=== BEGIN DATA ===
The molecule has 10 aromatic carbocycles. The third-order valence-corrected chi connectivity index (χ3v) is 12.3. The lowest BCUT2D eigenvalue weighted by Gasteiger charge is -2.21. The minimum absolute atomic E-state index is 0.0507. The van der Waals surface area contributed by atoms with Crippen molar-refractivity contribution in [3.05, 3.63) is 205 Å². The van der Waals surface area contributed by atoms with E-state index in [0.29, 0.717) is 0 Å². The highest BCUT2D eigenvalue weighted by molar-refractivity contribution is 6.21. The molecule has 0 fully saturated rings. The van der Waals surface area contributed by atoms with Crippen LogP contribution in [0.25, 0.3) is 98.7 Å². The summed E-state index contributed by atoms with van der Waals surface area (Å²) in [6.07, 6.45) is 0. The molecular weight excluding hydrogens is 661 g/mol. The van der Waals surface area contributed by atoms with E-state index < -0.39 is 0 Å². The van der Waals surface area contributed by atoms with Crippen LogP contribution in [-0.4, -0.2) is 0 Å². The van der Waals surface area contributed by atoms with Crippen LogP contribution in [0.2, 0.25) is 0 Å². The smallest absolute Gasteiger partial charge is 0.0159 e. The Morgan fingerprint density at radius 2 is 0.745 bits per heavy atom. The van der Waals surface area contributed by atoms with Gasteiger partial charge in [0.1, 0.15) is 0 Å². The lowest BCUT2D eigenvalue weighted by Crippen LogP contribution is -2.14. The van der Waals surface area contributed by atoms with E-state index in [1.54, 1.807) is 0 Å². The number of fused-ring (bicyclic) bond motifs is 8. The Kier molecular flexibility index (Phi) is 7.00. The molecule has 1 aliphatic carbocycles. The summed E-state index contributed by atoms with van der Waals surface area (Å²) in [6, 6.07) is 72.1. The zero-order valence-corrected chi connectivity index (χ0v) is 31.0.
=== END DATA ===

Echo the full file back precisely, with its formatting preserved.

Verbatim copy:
The molecule has 10 aromatic carbocycles. The third-order valence-corrected chi connectivity index (χ3v) is 12.3. The lowest BCUT2D eigenvalue weighted by Gasteiger charge is -2.21. The minimum absolute atomic E-state index is 0.0507. The van der Waals surface area contributed by atoms with Crippen molar-refractivity contribution in [3.05, 3.63) is 205 Å². The van der Waals surface area contributed by atoms with E-state index in [0.29, 0.717) is 0 Å². The highest BCUT2D eigenvalue weighted by molar-refractivity contribution is 6.21. The molecule has 0 fully saturated rings. The van der Waals surface area contributed by atoms with Crippen LogP contribution in [0.25, 0.3) is 98.7 Å². The summed E-state index contributed by atoms with van der Waals surface area (Å²) in [6.07, 6.45) is 0. The molecular weight excluding hydrogens is 661 g/mol. The van der Waals surface area contributed by atoms with E-state index < -0.39 is 0 Å². The van der Waals surface area contributed by atoms with Crippen LogP contribution in [-0.4, -0.2) is 0 Å². The van der Waals surface area contributed by atoms with Crippen LogP contribution in [0.2, 0.25) is 0 Å². The smallest absolute Gasteiger partial charge is 0.0159 e. The Morgan fingerprint density at radius 2 is 0.745 bits per heavy atom. The van der Waals surface area contributed by atoms with Gasteiger partial charge in [0.1, 0.15) is 0 Å². The lowest BCUT2D eigenvalue weighted by Crippen LogP contribution is -2.14. The van der Waals surface area contributed by atoms with E-state index in [1.54, 1.807) is 0 Å². The number of fused-ring (bicyclic) bond motifs is 8. The Kier molecular flexibility index (Phi) is 7.00. The molecule has 1 aliphatic carbocycles. The summed E-state index contributed by atoms with van der Waals surface area (Å²) in [6, 6.07) is 72.1. The zero-order valence-corrected chi connectivity index (χ0v) is 31.0.